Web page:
“Has the court ruled yet?”

“They will rule this time, won’t they?”

Defence lawyers are repeatedly asked these questions by the defendants at every hearing at the Bangkok Military Court.

“It will be a long time until the next witness hearing. And my brother remains in jail. My time should be put to better use, for business. I’m done with politics,” said a relative of a defendant who was charged with terrorism and association with the bombing of the Criminal Court. The words still echo in the mind of the observers at the Bangkok Military Court that day.

The preamble clause “to facilitate the maintenance of peace and order during the transitional time in the society” of National Council for Peace and Order (NCPO) Announcement 37/2014 sets up a condition for military courts to assume jurisdiction over cases where the defendant is charged with several criminal offences. One implication of maintaining peace and order is the speed of finalising cases falls under its purview. However, once examined closely, the speed of prosecution should refer to “the effectiveness of the trials throughout the proceedings,” ranging from the police investigation, the prosecutor’s indictment order, and the tribunal adjudication.

Entering into the NCPO’s fifth year in power, the facts appear in contrast to the objective and implication established in its announcement. The entire prosecution in military courts in fact proceeds with “delays.”

National Council for Peace and Order (NCPO) Announcement 37/2014: Civilians ordered to be tried in military courts

NCPO Announcement 37/2014 on Offences under the Military Court’s Jurisdiction orders all civilians not affiliated with the Ministry of Defence or not serving as military personnel to be tried in military courts for certain offences. A number of criminal offences set out in Announcement 37/2014 are: a) offences against the King, the Queen, the Heir, and the Regent under Articles 107 – 112 of the Criminal Code, including royal defamation or lèse-majesté under Article 112, b) offences in relation to national security under Articles 113 – 118 of the Criminal Code, c) offences under NCPO orders and announcements for crimes committed during the enforcement of this Announcement, whether inside or outside of Thai territory, and d) offences in relation to the possession of unlicensed wartime firearms, ammunition, and explosive devices since 22 May 2014 per NCPO Announcement 50/2014.

Later, the Head of NCPO issued Order 55/2016 to revoke the jurisdiction of military courts over civilian cases, citing people’s intention and cooperation in leading the country to sustainable peace and development. The order however fails to apply to cases already indicted by military prosecutors and cases pending in military courts. In other words, individuals prosecuted for crimes committed between 25 May 2014 and 12 September 2016, prior to the enforcement of Order 55/2016, continue to be tried by military courts. According to the Judge Advocate-General’s Department, there are 281 cases, prosecuted between 25 May 2014 and 30 June 2018, still pending.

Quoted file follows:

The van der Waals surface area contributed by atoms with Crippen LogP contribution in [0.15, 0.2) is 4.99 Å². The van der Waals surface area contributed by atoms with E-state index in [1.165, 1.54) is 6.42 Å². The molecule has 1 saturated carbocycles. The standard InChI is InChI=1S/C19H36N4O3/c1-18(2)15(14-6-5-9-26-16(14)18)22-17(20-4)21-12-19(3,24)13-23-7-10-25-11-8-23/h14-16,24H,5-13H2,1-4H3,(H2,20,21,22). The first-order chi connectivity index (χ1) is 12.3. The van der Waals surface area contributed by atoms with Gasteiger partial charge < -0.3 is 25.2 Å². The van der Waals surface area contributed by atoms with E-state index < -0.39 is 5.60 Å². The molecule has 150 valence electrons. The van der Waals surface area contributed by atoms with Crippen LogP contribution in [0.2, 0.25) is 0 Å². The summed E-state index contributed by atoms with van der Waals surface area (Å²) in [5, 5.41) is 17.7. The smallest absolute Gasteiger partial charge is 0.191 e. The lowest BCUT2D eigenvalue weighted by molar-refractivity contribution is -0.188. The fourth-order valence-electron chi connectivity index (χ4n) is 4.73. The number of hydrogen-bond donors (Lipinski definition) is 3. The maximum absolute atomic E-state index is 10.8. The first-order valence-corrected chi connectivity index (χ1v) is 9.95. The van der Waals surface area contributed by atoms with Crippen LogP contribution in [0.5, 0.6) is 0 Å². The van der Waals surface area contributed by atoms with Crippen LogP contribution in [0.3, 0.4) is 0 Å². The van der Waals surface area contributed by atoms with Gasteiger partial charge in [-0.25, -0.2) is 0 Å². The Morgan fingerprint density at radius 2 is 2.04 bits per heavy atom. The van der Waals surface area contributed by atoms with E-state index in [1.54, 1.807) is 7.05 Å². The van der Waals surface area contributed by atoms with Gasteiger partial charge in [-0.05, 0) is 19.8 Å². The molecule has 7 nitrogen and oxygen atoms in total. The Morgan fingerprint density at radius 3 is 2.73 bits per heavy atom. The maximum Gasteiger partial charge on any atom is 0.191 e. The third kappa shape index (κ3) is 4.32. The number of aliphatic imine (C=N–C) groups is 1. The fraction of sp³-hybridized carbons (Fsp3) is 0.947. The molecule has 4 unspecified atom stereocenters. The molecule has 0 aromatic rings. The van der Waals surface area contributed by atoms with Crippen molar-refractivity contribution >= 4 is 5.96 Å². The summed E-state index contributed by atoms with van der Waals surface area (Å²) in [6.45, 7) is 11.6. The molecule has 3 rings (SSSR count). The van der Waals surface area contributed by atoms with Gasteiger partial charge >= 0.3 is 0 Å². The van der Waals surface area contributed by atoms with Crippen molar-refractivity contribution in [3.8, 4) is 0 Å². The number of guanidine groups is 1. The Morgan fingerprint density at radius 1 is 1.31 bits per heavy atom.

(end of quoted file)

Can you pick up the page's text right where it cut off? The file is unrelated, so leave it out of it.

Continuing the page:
Thai Lawyers for Human Rights (TLHR) has litigated a total of 58 civilian cases in military courts, amounting to 111 individuals. Among the 58 cases, 31 have concluded, 18 in which the defendants pleaded guilty. Twenty-five cases are still pending at court. In effect, 60 civilians remain subject to the Military Court’s jurisdiction, with eight cases scheduled to proceed this month. The other two cases, involving 16 individuals, are pending investigation at an earlier stage. Five of the 16 individuals are being prosecuted in both cases. The remaining 16 are at risk of being tried in military courts in the future if indicted.

Types of delays in military courts

Thai Lawyers for Human Rights classified the delays found in military courts into two types: a) delays in proceedings of cases relating to the coup, and b) delays by repeated postponements of the plaintiff’s witness examination. The classification derives from TLHR’s documentation of proceedings in all 58 cases during 22 May 2014 and 15 March 2019. In some cases, more than one type of delay was found.

The first type, ‘delays in proceedings of cases relating to the coup,’ has three major causes. First is the jurisdiction determination between military and civilian courts. This cause of delay is due to the fact that a number of defendants had requested a consideration of the NCPO Order which gives military courts jurisdiction over civilian cases, contesting that the crimes had been committed prior to the enforcement of the order and that the case should be subject to a civilian court instead. There are seven cases in this category.

Another cause of delay is medical examinations of defendants and suspects with Schizophrenia. Some defendants needed to establish in court the fact that they had Schizophrenia. Per the National Mental Health Committee’s Regulations, the defence lawyers therefore argued to have them examined by a physician at a medical centre that provides service to patients with mental conditions and psychiatric patients, to evaluate whether they could proceed with the trial. Three cases fit into this category.

The third cause of delay identified results from irregularities found in trials conducted at military courts. Irregularities throughout the proceedings range from the transfer of detained defendants to a military court, the request to change the panel of judges due to the sitting judge’s decision to eliminate a witness or witnesses vital to the trial – potentially causing serious harm to the standing of the case, and the contestation of the military panel of judges, which ruled on an elimination of vital evidence. This category also covers unexplained delays in the police investigation, the prosecutor’s postponement of an indictment order, and the rescheduling of court hearings. Seven cases are found in this category.